Wichita Cessna Aircraft Co. said Friday that it plans to cut the work week of some production workers to just three or four days a week as part of its ongoing effort to reduce costs amid a slumping economy.
The move by the nation’s largest manufacturer of general aviation aircraft comes a week after the Wichita-based company announced a total of 4,600 job cuts.
Managers personally informed the affected employees, primarily those who make and assemble the small components used in building aircraft, said Cessna spokesman Doug Oliver. He had no numbers on how many workers in the components manufacturing department were affected.
“The key is to keep inventory from building up and to make sure that we are producing only the parts we need to produce the number of aircraft we are going to produce this year,” Oliver said.
Reduced work weeks will begin on Feb. 13 and probably last seven weeks, he said.
Cessna, which is a unit of Providence, R.I.-based Textron Inc., is also looking at other cost-cutting measures, including forced time off for some employees.
“I don’t foresee a plant-wide shutdown, but details are being worked on specific future furloughs,” Oliver said.
Last week, warning notices went out for most of the last 4,600 laid-off workers, although a small number of support jobs are still being identified as part of those cuts.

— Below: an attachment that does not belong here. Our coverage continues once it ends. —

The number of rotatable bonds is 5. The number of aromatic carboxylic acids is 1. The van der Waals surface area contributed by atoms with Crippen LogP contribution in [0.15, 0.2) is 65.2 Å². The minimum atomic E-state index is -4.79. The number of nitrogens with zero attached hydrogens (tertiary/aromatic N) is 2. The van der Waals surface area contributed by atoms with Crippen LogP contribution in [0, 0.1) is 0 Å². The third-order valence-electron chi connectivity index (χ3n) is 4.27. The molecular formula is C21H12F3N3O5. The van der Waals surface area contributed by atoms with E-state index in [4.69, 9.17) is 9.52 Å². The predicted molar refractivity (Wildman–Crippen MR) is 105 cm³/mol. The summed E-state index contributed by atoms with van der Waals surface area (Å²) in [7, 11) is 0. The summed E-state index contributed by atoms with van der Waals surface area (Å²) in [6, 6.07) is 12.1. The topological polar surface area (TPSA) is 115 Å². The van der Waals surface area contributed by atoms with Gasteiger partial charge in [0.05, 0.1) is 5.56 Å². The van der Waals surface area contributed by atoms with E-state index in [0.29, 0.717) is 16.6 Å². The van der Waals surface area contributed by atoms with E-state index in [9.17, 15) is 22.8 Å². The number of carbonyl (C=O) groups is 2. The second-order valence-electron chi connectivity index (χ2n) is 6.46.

“We think we are at a level — given current economic conditions — that will carry us through this year and perhaps even next year,” Oliver said.
Cessna is not the only Wichita aircraft maker that’s hurting.
Wichita-based Hawker Beechcraft Corp. announced Tuesday it would lay off 2,300 workers on top of the nearly 500 positions cut last year.
Two days later, Canada’s Bombardier Aerospace said it is cutting 1,360 jobs, including about 350 at its Wichita plant, which 3,100 workers.
Boeing’s Integrated Defense Systems plant in Wichita said last year it would lay off 800 workers because of the delay of a U.S. Air Force tanker replacement program. Boeing Co. has said it plans to lay off 10,000 more workers across the company.